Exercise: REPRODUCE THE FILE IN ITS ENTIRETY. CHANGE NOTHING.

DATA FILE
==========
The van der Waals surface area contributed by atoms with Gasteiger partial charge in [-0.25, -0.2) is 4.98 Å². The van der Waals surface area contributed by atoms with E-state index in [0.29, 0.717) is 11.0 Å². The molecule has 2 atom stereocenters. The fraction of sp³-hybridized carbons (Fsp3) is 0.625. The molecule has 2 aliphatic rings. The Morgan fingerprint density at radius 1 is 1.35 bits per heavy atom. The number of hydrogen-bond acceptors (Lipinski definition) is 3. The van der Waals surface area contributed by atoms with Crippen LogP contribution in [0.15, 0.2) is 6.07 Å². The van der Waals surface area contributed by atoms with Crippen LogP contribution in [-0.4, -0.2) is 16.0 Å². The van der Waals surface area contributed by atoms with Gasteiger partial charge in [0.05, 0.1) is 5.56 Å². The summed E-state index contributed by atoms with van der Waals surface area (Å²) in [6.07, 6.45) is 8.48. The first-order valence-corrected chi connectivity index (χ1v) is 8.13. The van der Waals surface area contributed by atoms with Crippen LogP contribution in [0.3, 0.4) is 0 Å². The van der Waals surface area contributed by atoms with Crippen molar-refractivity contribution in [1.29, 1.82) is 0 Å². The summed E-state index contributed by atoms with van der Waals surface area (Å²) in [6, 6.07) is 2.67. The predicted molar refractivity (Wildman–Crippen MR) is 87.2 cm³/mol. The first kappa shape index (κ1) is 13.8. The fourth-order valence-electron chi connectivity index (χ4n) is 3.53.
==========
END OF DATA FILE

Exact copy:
The van der Waals surface area contributed by atoms with Gasteiger partial charge in [-0.25, -0.2) is 4.98 Å². The van der Waals surface area contributed by atoms with E-state index in [0.29, 0.717) is 11.0 Å². The molecule has 2 atom stereocenters. The fraction of sp³-hybridized carbons (Fsp3) is 0.625. The molecule has 2 aliphatic rings. The Morgan fingerprint density at radius 1 is 1.35 bits per heavy atom. The number of hydrogen-bond acceptors (Lipinski definition) is 3. The van der Waals surface area contributed by atoms with Crippen LogP contribution in [0.15, 0.2) is 6.07 Å². The van der Waals surface area contributed by atoms with Crippen LogP contribution in [-0.4, -0.2) is 16.0 Å². The van der Waals surface area contributed by atoms with Gasteiger partial charge in [0.05, 0.1) is 5.56 Å². The summed E-state index contributed by atoms with van der Waals surface area (Å²) in [6.07, 6.45) is 8.48. The first-order valence-corrected chi connectivity index (χ1v) is 8.13. The van der Waals surface area contributed by atoms with Crippen LogP contribution in [0.3, 0.4) is 0 Å². The van der Waals surface area contributed by atoms with Crippen molar-refractivity contribution in [1.29, 1.82) is 0 Å². The summed E-state index contributed by atoms with van der Waals surface area (Å²) in [6, 6.07) is 2.67. The predicted molar refractivity (Wildman–Crippen MR) is 87.2 cm³/mol. The first kappa shape index (κ1) is 13.8. The fourth-order valence-electron chi connectivity index (χ4n) is 3.53.